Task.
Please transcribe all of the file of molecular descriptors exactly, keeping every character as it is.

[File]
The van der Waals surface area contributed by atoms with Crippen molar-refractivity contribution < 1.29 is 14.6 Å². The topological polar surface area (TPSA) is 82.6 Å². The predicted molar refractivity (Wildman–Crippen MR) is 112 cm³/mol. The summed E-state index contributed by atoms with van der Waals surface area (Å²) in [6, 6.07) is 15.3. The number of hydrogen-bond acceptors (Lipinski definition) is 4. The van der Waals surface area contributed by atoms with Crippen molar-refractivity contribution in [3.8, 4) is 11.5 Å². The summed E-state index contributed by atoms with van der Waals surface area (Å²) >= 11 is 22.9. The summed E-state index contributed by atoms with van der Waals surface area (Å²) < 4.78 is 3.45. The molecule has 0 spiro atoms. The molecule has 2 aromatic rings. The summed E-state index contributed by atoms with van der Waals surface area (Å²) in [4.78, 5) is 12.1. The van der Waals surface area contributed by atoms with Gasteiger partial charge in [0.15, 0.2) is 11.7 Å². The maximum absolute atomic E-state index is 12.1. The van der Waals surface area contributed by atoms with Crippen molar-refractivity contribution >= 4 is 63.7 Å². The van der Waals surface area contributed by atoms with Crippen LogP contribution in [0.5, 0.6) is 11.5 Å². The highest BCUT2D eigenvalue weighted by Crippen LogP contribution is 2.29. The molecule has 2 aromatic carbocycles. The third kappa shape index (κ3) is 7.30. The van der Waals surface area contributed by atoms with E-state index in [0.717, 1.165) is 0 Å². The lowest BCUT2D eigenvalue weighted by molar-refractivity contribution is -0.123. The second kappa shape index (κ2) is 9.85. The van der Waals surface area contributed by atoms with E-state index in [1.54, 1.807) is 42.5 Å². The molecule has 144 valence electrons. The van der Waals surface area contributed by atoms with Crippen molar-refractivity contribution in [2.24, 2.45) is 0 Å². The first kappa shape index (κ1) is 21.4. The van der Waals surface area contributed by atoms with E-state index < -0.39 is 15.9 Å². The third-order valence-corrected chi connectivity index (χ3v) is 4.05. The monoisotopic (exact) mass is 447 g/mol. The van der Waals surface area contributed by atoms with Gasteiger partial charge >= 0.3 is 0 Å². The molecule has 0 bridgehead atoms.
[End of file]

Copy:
The van der Waals surface area contributed by atoms with Crippen molar-refractivity contribution < 1.29 is 14.6 Å². The topological polar surface area (TPSA) is 82.6 Å². The predicted molar refractivity (Wildman–Crippen MR) is 112 cm³/mol. The summed E-state index contributed by atoms with van der Waals surface area (Å²) in [6, 6.07) is 15.3. The number of hydrogen-bond acceptors (Lipinski definition) is 4. The van der Waals surface area contributed by atoms with Crippen molar-refractivity contribution in [3.8, 4) is 11.5 Å². The summed E-state index contributed by atoms with van der Waals surface area (Å²) >= 11 is 22.9. The summed E-state index contributed by atoms with van der Waals surface area (Å²) < 4.78 is 3.45. The molecule has 0 spiro atoms. The molecule has 2 aromatic rings. The summed E-state index contributed by atoms with van der Waals surface area (Å²) in [4.78, 5) is 12.1. The van der Waals surface area contributed by atoms with Gasteiger partial charge in [0.15, 0.2) is 11.7 Å². The maximum absolute atomic E-state index is 12.1. The van der Waals surface area contributed by atoms with Crippen molar-refractivity contribution >= 4 is 63.7 Å². The van der Waals surface area contributed by atoms with Crippen LogP contribution in [0.5, 0.6) is 11.5 Å². The highest BCUT2D eigenvalue weighted by Crippen LogP contribution is 2.29. The molecule has 2 aromatic carbocycles. The third kappa shape index (κ3) is 7.30. The van der Waals surface area contributed by atoms with E-state index in [0.717, 1.165) is 0 Å². The lowest BCUT2D eigenvalue weighted by molar-refractivity contribution is -0.123. The second kappa shape index (κ2) is 9.85. The van der Waals surface area contributed by atoms with E-state index in [1.54, 1.807) is 42.5 Å². The molecule has 144 valence electrons. The van der Waals surface area contributed by atoms with Crippen molar-refractivity contribution in [2.24, 2.45) is 0 Å². The first kappa shape index (κ1) is 21.4. The van der Waals surface area contributed by atoms with E-state index < -0.39 is 15.9 Å². The third-order valence-corrected chi connectivity index (χ3v) is 4.05. The monoisotopic (exact) mass is 447 g/mol. The van der Waals surface area contributed by atoms with Gasteiger partial charge >= 0.3 is 0 Å². The molecule has 0 bridgehead atoms.